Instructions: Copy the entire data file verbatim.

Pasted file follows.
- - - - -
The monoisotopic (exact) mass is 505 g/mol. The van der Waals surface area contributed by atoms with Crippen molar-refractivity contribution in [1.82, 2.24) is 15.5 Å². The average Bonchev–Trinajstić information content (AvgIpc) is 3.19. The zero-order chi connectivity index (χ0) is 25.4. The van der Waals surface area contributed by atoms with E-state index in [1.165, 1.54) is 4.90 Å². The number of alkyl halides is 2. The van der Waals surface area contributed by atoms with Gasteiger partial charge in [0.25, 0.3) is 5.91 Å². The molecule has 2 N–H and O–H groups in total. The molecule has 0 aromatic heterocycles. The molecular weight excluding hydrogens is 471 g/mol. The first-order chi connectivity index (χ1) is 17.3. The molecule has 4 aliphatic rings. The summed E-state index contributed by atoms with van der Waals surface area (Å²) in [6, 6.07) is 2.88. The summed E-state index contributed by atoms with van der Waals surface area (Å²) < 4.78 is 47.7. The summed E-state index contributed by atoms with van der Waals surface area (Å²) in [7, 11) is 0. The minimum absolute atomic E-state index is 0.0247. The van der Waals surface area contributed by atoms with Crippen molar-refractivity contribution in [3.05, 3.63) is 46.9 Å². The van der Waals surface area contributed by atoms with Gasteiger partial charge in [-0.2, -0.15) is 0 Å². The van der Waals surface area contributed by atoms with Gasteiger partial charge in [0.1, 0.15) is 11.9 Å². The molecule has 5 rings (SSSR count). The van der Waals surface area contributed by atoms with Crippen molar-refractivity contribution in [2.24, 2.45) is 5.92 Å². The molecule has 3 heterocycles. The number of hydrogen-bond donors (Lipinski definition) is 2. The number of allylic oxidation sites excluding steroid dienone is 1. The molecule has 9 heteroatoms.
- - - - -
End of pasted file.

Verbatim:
The monoisotopic (exact) mass is 505 g/mol. The van der Waals surface area contributed by atoms with Crippen molar-refractivity contribution in [1.82, 2.24) is 15.5 Å². The average Bonchev–Trinajstić information content (AvgIpc) is 3.19. The zero-order chi connectivity index (χ0) is 25.4. The van der Waals surface area contributed by atoms with E-state index in [1.165, 1.54) is 4.90 Å². The number of alkyl halides is 2. The van der Waals surface area contributed by atoms with Gasteiger partial charge in [0.25, 0.3) is 5.91 Å². The molecule has 2 N–H and O–H groups in total. The molecule has 0 aromatic heterocycles. The molecular weight excluding hydrogens is 471 g/mol. The first-order chi connectivity index (χ1) is 17.3. The molecule has 4 aliphatic rings. The summed E-state index contributed by atoms with van der Waals surface area (Å²) in [6, 6.07) is 2.88. The summed E-state index contributed by atoms with van der Waals surface area (Å²) < 4.78 is 47.7. The summed E-state index contributed by atoms with van der Waals surface area (Å²) in [7, 11) is 0. The minimum absolute atomic E-state index is 0.0247. The van der Waals surface area contributed by atoms with Crippen molar-refractivity contribution in [3.05, 3.63) is 46.9 Å². The van der Waals surface area contributed by atoms with Gasteiger partial charge in [-0.2, -0.15) is 0 Å². The van der Waals surface area contributed by atoms with Gasteiger partial charge in [0.1, 0.15) is 11.9 Å². The molecule has 5 rings (SSSR count). The van der Waals surface area contributed by atoms with Crippen molar-refractivity contribution in [2.24, 2.45) is 5.92 Å². The molecule has 3 heterocycles. The number of hydrogen-bond donors (Lipinski definition) is 2. The number of allylic oxidation sites excluding steroid dienone is 1. The molecule has 9 heteroatoms.